Last updated on December 29th, 2011 at 11:33 am
There is a quote in my journal I like to read when I’m not in the mood to work on my dream, it says,
“Your dreams can be realities. They are the stuff that leads us through life toward great happiness.”
The quote is by Deborah Norville, two-time Emmy winning American television broadcaster and journalist.
I imagine it was not an easy dream to get where she is , and it didn’t happen overnight, even if she has beauty on her side.Â How do we get to the place where our dreams come true? And how do we hang on in the meantime?Â Clearly drinking large amounts of alcohol and moving in with our parents is not the answer.
I’ve been studying the dreams-come-true phenomenon for some time now. I’ve studied people like Deborah Norville, who have enjoyed great success at their own dream achievement, and this is what I have found. . .
1. Treat your dream like it’s your mission.
You must love your dream with everything you have. It’s not just “liking” your dream, as one might enjoy a Popsicle on a hot day – you must fall in love your dream – the can’t-live-one-more-day-without-it kind of love. You should awaken each day with your dream on your mind – picturing yourself in it – what it smells like – tastes like – feels like.
You should fall asleep at night imagining yourself living your dream. These thoughts should bring you pleasure.
2. Put your dream down on paper.
You need to write your dream down with all the details, right down to the color of the shoes you are wearing. Let’s say you dream of opening a restaurant in a particular location. How much will it cost? What kind of credit does it take? How many employees will you have? Who will cook? Who will do the books? What does your menu look like? What are you wearing the day the business opens?
You need to write down specific, measurable details about your dream so your mind knows exactly what needs to be done to help you obtain it. When you get this specific on paper, your mind begins to believe your dream is possible.
3. Be flexible and accept feedback.
Your dream can change over time and morph into something completely different from what it is in the beginning. For example, you might dream of becoming a trial attorney, but once you start law school you discover you really love litigation; the trial work – not so much.
Instead of abandoning your dream, allow yourself to make the shift and go where the dream takes you.
Remember to accept feedback when coaches, teachers and respected peers attempt to give you helpful advice that may change the direction of your dream too.
4. Start by doing something small.
Often people don’t go after their dreams because they are too busy thinking about the end result, so the dream seems too monumental. Rome wasn’t built in a day. It’s the small daily steps which move you forward in your dream.
Break your dream down into a list until the items become so small you almost laugh. The smaller they are, the easier they’ll be to accomplish. Let’s say you dream to lose weight – start with something small like I will drink 1 eight ounce glass of water every day for a week. Once you’ve made this small step a habit, then move on to the next small step like walking 10 minutes a day.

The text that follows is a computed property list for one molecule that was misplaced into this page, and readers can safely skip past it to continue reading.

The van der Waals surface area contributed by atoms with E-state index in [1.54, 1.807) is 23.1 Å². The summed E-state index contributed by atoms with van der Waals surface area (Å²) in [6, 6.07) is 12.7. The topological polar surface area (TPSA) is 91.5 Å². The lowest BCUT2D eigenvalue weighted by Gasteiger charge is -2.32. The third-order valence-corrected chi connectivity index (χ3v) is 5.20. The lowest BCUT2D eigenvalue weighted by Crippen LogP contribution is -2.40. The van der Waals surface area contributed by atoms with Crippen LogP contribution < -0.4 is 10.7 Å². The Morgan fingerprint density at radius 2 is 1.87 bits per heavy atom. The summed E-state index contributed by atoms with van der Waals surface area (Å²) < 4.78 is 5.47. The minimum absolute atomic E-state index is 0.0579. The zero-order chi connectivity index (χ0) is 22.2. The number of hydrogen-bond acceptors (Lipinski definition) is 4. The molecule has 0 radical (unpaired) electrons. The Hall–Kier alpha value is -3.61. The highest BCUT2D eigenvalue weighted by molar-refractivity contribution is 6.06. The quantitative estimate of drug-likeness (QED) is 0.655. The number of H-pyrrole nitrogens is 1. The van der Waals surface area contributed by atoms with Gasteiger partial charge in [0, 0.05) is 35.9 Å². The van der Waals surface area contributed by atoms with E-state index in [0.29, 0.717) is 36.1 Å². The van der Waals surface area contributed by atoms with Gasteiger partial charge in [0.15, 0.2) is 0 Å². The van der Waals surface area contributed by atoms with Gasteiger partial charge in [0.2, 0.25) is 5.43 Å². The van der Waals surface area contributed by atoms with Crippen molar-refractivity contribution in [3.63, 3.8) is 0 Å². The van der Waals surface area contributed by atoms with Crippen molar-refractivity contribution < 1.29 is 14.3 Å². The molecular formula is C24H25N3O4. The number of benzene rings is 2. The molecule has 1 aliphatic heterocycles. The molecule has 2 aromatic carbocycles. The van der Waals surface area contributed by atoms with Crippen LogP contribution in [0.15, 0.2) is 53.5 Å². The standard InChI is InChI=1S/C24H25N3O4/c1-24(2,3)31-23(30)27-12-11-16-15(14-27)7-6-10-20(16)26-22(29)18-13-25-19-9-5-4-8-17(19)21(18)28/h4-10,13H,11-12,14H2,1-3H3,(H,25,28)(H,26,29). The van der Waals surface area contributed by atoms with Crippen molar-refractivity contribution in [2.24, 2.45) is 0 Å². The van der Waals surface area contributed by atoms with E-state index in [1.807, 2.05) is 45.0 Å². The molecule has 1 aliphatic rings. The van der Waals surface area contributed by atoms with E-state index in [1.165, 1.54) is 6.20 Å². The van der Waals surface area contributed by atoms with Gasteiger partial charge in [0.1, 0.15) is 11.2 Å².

Sometimes people make their goals so big in the beginning that they set themselves up to fail.
5. Vow not to give up, then do not give up. EVER.
The road to dream-realization might be long and stretch out over years. Prepare for this mentally. Give yourself enough time to achieve your dream. It took Lonnie Johnson seven years to get his super-soaker water guns on the market, and he was 600k in debt by the time it happened.
You have to ask yourself up front how far you are willing to go to see your dream through to the finish line. Trust me, in the end you will feel it was worth the struggle. But you have to be honest with yourself what you are willing to sacrifice during the process of getting to your dream.
6. Control your negative thoughts.
You must make a conscious decision to recognize ineffective thoughts when they occur. These are the thoughts which stop you from taking action steps toward your dream. Look at these fear-based thoughts like a parent would to a child.
Let’s say your thoughts are telling you, “This is crazy, you can’t do this!” If you step back from the thought, you might see that you don’t have enough information about what needs to be done to listen to it. You could also argue the opposite point, “This is not crazy, and I can do this.”
Which feels better? Which thought is more true?
When it comes to believing in your big dream, all you have to do is believe that it’s possible. Just say to yourself, “It’s possible.”
Dreams come true by expanding as a person, staying with it every day, controlling our negative thoughts, believing it is possible, and committing to the time it takes to see it through to completion.
Write this on your bathroom mirror –
“My dream is a direct fulfillment of my purpose and I cannot, and will not shirk or relinquish my duty to pursue my dream every day with every ounce of energy I have.” (Rollan Roberts)
“My dream IS possible.”
Now get out there and get working on your dream!
Because there’s no time like today –
Catherine Hughes is the founder, content director and editor-at-large of 8WomenDream. She is passionate about helping women step out of their own way and strike out into a world waiting for their special talents. She’s a published author and a former award-winning mom blogger. Catherine has helped companies both large and small create engaging web content, social media narratives, and unique blogging platforms. She claims to be a redhead, but don’t hold that against her.
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